day for us and that we are lucky to have daddy with us at all. She
never ever questioned it again. She found other ways to play with
Before Mullen had a "sip and puff" device to operate his
wheelchair, his nurses would push him to chase Maggie around their
home. After she ran out of steam, she would collapse on his lap and
As she got older, Maggie played card games on her dad's
lap, and then used his computer for homework or
"During thunderstorms," Athena recalls, "Maggie would
always run into daddy's room. Daddy's room was safe and she would
snuggle under his blankets with him."
Athena would read Maggie bedtime stories, but daddy's girl
would sneak into her father's room for their special time
"No, I can't play catch, mow the lawn, or ride bikes with
Maggie, but I've always tried to be a part of her life in some
way," Mullen says.
Mullen had nurses or friends drive him to Maggie's
softball games or her other extracurricular school
Once, when Maggie asked her dad to no longer attend her
basketball games, Mullen assumed it was because of his disability,
and her possible embarrassment. He soon learned, as most fathers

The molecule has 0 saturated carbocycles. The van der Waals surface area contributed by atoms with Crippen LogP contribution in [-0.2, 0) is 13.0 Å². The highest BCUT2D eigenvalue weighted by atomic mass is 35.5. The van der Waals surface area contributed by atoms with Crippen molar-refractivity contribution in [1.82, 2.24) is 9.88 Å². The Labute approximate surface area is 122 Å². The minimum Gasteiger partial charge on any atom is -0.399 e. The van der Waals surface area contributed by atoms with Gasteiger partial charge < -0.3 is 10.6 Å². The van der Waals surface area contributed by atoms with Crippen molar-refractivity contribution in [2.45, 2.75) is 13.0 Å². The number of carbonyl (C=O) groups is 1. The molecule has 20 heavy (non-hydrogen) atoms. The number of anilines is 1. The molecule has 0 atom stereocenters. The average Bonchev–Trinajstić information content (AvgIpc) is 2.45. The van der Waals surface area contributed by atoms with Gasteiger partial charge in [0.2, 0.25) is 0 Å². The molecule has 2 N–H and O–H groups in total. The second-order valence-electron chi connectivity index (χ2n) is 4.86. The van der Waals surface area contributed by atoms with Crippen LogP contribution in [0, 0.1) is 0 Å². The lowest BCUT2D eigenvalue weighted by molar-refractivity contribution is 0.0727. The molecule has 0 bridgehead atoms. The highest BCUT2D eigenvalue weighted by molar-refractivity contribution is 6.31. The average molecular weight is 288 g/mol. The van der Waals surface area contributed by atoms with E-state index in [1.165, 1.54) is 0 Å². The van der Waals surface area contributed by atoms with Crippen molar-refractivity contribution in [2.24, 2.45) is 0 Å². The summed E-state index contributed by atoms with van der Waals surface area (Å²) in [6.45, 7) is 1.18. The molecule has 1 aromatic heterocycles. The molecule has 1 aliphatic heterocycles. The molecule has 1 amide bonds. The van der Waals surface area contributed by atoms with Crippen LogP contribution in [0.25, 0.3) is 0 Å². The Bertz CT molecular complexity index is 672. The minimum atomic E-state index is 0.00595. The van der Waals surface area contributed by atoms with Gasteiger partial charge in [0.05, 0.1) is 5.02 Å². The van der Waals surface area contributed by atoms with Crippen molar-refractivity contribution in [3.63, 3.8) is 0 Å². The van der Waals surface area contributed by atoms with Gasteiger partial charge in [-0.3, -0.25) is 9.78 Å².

do, it was because she wanted freedom and independence-from her
Now, with Maggie at 14, "parenting isn't the easiest,"
Mullen readily admits. "We have our disagreements, and I do get
frustrated. Every day isn't a bowl of, um, apples."
Their father-daughter time doesn't happen as often as it
used to. And Mullen finds himself worrying about her new friends,
future college, upcoming driving and finding "Mr.
"All I do is worry, it seems," he says quietly after
Maggie leaves the room.
When the family attended a recent wedding, Mullen worried
he wouldn't be able to walk Maggie down the aisle when the time
"Why not?" Athena asked him. "You'll just be on wheels.
You will be fine."
Deep down, Mullen knows this is true. He is still the
"go-to parent" when it comes to help with school tests, shopping
online or coughing up a few bucks for a weekend movie. "We're still
a family, like other families, but a little different considering
my situation," he says with the slightest of shrugs.
Maggie agrees with a more demonstrative, quintessential
"He's just my dad."
Jerry Davich is a Chicago-area dad and freelance
Jerry Davich is a freelance writer and father of two living in the Chicago area.
See more of Jerry's stories here.